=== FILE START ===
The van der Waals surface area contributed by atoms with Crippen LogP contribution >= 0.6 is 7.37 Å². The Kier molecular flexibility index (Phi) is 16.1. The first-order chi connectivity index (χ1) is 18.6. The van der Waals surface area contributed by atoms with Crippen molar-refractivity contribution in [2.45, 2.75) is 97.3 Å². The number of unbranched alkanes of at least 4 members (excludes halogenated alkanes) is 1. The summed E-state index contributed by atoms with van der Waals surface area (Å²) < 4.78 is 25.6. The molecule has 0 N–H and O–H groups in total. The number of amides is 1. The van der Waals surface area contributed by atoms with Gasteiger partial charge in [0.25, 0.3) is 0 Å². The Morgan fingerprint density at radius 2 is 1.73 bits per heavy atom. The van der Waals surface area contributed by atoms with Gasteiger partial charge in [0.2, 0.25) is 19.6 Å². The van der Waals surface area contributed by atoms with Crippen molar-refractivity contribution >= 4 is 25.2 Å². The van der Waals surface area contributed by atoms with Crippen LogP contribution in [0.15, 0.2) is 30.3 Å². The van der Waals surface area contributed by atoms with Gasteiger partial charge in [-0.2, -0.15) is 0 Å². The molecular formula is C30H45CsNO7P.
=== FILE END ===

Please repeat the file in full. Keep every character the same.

The van der Waals surface area contributed by atoms with Crippen LogP contribution >= 0.6 is 7.37 Å². The Kier molecular flexibility index (Phi) is 16.1. The first-order chi connectivity index (χ1) is 18.6. The van der Waals surface area contributed by atoms with Crippen molar-refractivity contribution in [2.45, 2.75) is 97.3 Å². The number of unbranched alkanes of at least 4 members (excludes halogenated alkanes) is 1. The summed E-state index contributed by atoms with van der Waals surface area (Å²) < 4.78 is 25.6. The molecule has 0 N–H and O–H groups in total. The number of amides is 1. The van der Waals surface area contributed by atoms with Gasteiger partial charge in [0.25, 0.3) is 0 Å². The Morgan fingerprint density at radius 2 is 1.73 bits per heavy atom. The van der Waals surface area contributed by atoms with Gasteiger partial charge in [0.2, 0.25) is 19.6 Å². The van der Waals surface area contributed by atoms with Crippen molar-refractivity contribution >= 4 is 25.2 Å². The van der Waals surface area contributed by atoms with Crippen LogP contribution in [0.15, 0.2) is 30.3 Å². The van der Waals surface area contributed by atoms with Gasteiger partial charge in [-0.2, -0.15) is 0 Å². The molecular formula is C30H45CsNO7P.